Will Power’s race engineer David Faustino has been on a wild and winding journey with the Australian since they first began working together in Champ Car. Their 2007 collaboration at Walker Racing produced multiple wins and two years later, when Power was drafted into Team Penske, it continued with a staggering string of poles and wins.
A Verizon IndyCar Series championship would follow in 2014, but it was their win on Sunday at the Indy 500 that spoke to the ultimate potential of the American-Australian combo. For Faustino, who has won the last two Pocono superspeedway events with Power, making his first trip to Victory Lane at the Indy 500 with his longtime friend and wheel man was the perfect result.
“For us, it’s always been tough to get the big ones,” Faustino told RACER. “We get poles, we get wins, but he deserves more, so to get the big one…we’ve knocked on the door and it finally came together. I think we channeled our inner Pocono there. We just treated it the same way.”
Power’s Team Penske crew aced their pit stops and their driver put in some phenomenal laps before and after those calls to pit lane to pull out an advantage over polesitter Ed Carpenter. Even when a few drivers held the top positions in the waning laps due to being on alternate pit strategies, Faustino was confident the No. 12 Chevy would come out ahead.
“The guys did amazing pit stops and Will did amazing in and out laps,” he added. “We knew it was going to be a track position race, and we just went at it like Pocono, which is the same way. We weren’t sure if the guys up front could make it on fuel, but we were going to try and pass them anyways.”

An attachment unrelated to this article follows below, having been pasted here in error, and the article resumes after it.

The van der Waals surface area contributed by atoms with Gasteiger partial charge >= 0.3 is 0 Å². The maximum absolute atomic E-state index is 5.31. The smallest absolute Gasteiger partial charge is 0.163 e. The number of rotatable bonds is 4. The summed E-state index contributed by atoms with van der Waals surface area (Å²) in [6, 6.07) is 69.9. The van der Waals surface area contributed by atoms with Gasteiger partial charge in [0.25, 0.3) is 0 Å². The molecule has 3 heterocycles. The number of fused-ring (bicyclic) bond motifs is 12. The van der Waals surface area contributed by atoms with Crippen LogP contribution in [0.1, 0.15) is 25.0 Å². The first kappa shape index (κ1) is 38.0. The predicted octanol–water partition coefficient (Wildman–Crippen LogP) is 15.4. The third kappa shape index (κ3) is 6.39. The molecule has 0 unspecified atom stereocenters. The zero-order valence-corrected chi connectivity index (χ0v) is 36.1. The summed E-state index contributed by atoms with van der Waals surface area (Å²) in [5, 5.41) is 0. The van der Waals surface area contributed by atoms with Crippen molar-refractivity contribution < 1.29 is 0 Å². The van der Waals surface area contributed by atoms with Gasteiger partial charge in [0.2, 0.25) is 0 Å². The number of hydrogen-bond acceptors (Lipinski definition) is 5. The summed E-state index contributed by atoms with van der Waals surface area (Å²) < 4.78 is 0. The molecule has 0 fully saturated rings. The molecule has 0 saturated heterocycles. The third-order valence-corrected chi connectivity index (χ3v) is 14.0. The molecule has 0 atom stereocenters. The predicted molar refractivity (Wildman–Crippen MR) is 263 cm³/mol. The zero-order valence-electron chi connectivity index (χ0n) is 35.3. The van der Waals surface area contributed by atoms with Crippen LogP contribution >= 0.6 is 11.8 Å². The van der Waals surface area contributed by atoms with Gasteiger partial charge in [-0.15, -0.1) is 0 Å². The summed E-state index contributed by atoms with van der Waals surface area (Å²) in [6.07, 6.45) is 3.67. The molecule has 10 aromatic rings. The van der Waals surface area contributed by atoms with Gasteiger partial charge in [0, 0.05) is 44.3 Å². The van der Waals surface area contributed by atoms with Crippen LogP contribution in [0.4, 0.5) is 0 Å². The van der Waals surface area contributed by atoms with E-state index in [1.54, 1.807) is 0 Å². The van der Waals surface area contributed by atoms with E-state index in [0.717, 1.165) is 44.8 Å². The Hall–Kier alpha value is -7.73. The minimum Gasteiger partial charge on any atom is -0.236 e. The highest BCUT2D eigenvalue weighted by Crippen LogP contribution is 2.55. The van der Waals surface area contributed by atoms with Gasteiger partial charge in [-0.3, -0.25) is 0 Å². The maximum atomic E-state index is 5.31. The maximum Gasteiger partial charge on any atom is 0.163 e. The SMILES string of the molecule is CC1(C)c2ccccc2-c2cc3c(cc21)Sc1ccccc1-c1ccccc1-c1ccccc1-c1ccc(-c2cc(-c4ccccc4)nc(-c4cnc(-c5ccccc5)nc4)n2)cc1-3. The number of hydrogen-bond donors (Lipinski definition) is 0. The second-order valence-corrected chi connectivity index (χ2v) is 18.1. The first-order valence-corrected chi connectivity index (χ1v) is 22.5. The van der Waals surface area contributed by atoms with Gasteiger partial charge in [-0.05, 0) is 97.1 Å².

Faustino also credited the smart performance by his driver who took few risks while staying in the hunt.
“We know from years past you have to keep your nose clean; we made that mistake last year,” he said. “We said we were going to just fight for the top three to five positions, and in one respect we were going to take it easy, and in another we were going to fight to be in the top five to give ourselves a chance. And he’s been cool as a cucumber all month. Even when Ed [Carpenter] blew our doors off in qualifying, he didn’t let it bother him. He’s been in the right mindset.”
After more than a decade together as driver and race engineer, Faustino’s affection for his mercurial pilot was plain to see.
“Sure, we get a little bit of old couple’s syndrome; we get under each other’s skin sometimes, but the coolest thing is we’re always honest with each other, don’t leave anything unsaid,” he offered. “And we just want to win. I love him for it. He’s just a racer.”